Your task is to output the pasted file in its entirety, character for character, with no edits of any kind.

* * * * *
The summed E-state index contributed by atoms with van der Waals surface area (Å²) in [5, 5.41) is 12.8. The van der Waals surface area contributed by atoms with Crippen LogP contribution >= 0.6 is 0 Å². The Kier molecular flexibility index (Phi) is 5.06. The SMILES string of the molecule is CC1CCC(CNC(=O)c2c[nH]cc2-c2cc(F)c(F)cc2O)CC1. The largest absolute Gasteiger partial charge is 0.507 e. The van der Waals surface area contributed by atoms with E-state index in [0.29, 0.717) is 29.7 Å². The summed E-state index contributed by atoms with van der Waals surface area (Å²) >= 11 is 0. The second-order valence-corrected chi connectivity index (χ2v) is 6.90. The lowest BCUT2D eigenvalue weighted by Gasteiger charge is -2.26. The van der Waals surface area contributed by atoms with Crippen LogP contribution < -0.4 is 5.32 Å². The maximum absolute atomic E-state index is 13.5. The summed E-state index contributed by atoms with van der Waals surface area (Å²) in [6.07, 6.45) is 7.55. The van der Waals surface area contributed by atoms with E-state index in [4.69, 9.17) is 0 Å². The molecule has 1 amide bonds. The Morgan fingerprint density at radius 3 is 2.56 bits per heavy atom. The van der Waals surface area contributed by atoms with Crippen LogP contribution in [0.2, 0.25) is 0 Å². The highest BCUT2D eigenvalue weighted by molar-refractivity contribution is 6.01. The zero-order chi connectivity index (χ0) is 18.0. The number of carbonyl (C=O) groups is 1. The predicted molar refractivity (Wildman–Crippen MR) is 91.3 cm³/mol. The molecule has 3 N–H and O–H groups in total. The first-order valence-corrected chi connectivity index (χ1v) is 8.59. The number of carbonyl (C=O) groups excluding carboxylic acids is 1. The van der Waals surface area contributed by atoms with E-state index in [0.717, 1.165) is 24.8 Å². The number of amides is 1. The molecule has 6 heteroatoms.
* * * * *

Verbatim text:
The summed E-state index contributed by atoms with van der Waals surface area (Å²) in [5, 5.41) is 12.8. The van der Waals surface area contributed by atoms with Crippen LogP contribution >= 0.6 is 0 Å². The Kier molecular flexibility index (Phi) is 5.06. The SMILES string of the molecule is CC1CCC(CNC(=O)c2c[nH]cc2-c2cc(F)c(F)cc2O)CC1. The largest absolute Gasteiger partial charge is 0.507 e. The van der Waals surface area contributed by atoms with E-state index in [0.29, 0.717) is 29.7 Å². The summed E-state index contributed by atoms with van der Waals surface area (Å²) >= 11 is 0. The second-order valence-corrected chi connectivity index (χ2v) is 6.90. The lowest BCUT2D eigenvalue weighted by Gasteiger charge is -2.26. The van der Waals surface area contributed by atoms with Crippen LogP contribution < -0.4 is 5.32 Å². The maximum absolute atomic E-state index is 13.5. The summed E-state index contributed by atoms with van der Waals surface area (Å²) in [6.07, 6.45) is 7.55. The van der Waals surface area contributed by atoms with E-state index in [4.69, 9.17) is 0 Å². The molecule has 1 amide bonds. The Morgan fingerprint density at radius 3 is 2.56 bits per heavy atom. The van der Waals surface area contributed by atoms with Crippen LogP contribution in [0.2, 0.25) is 0 Å². The highest BCUT2D eigenvalue weighted by molar-refractivity contribution is 6.01. The zero-order chi connectivity index (χ0) is 18.0. The number of carbonyl (C=O) groups is 1. The predicted molar refractivity (Wildman–Crippen MR) is 91.3 cm³/mol. The molecule has 3 N–H and O–H groups in total. The first-order valence-corrected chi connectivity index (χ1v) is 8.59. The number of carbonyl (C=O) groups excluding carboxylic acids is 1. The van der Waals surface area contributed by atoms with E-state index in [0.717, 1.165) is 24.8 Å². The number of amides is 1. The molecule has 6 heteroatoms.